Insider Secrets to Investing in Real Estate in Nicaragua

Thursday, 20 March 2014

The word is out: "Nicaragua is the new Costa Rica" but with prices 45-55% lower than its southern neighbor. Nicaragua is well and truly bouncing back from its troubled and often misunderstood past and beginning to transform into a sought-after investment and tourism destination. Misconceptions still persist, but in many ways that only increases the opportunity that Nicaragua offers.

Nicaragua's democratically elected government is showing a great capacity to reform in line with its commitment to a free-market economy. The country is booming and tourism is now the number-one industry, increasing by over 19% in 2005 even considering a record-breaking year in 2004. There is a real buzz in the air for this land of opportunity. Whether you are looking for a retirement or vacation destination, a place to start a business or a place to invest for the future, Nicaragua is definitely worth considering.

How much is good real estate information worth?

Market knowledge based on fact and base trends, rather than exaggeration and hype (in both directions) can make the difference between a good investment and a great one. The aim of this article is to capture the essence of the successful real estate investor in Nicaragua. We have consolidated the experience of hundreds of investors and identified seven success strategies for successful real estate investing in Nicaragua.

We hope that this encourages more investors into taking the first step in exploring real estate opportunities outside their home countries with confidence. Although imbued with a Nicaraguan flavor for the purposes of this article, many of the principles and steps highlighted in this article will also hold true in other investment destinations and contexts.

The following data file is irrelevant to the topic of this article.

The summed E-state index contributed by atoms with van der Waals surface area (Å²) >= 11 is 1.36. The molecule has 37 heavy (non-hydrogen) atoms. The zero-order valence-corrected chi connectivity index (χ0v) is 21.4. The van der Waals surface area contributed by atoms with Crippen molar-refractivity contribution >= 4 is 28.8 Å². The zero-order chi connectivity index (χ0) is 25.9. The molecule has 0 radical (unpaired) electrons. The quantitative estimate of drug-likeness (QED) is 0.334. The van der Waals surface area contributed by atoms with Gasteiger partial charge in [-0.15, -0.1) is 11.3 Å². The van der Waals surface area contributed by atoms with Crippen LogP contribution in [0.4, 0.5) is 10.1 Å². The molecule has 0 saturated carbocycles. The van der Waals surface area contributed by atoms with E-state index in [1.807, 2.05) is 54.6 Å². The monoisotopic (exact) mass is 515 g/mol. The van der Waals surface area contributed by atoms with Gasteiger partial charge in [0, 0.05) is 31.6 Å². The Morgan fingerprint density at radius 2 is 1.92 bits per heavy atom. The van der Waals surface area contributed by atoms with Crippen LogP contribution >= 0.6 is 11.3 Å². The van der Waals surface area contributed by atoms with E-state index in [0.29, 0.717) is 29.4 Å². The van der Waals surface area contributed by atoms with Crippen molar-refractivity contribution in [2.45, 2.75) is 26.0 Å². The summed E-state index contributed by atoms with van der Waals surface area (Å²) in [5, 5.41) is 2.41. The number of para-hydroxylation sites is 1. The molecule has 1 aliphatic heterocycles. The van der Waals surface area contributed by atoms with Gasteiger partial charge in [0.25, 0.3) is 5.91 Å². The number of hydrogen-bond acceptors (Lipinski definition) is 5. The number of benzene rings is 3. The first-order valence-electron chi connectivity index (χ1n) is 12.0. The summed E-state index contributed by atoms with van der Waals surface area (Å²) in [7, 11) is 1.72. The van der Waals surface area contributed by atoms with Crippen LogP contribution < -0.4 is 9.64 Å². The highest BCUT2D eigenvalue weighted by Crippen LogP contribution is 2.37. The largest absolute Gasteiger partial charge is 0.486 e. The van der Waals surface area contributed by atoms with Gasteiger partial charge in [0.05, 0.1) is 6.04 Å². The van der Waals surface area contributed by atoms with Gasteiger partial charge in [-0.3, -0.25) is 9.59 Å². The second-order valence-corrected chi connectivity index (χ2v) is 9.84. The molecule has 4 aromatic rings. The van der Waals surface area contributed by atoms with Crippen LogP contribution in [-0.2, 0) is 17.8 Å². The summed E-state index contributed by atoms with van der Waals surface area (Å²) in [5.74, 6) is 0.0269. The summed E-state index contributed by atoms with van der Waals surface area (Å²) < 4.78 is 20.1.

Seven success strategies for real estate investing in Nicaragua

1. Understand the link between tourism and real estate

Tourism brought in almost $200 million in 2005, according to the Nicaraguan government, more than any other single industry in its $5 billion economy. Current projections indicate that by 2007 there will be more than one million visitors to the country. The profile of visitors has shown a marked shift from budget tourists to more affluent and sophisticated travellers and higher-end hotels in tourist areas show consistently high occupancy.

There is strong relationship between leisure and vocational markets and the market for second homes and retirement homes. The areas attracting the most tourism are also generating the greatest levels of real estate activity. For certain real estate products, the link between tourism and real estate is particularly direct and immediate. Pelican Eyes...Piedras y Olas the highest quality hotel in San Juan del Sur, boasting occupancy levels well above industry standards since it opened, offers the possibility for investors to purchase a villa or duplex unit and participate in the revenues generated by the hotel.

2. Know where you are in a property cycle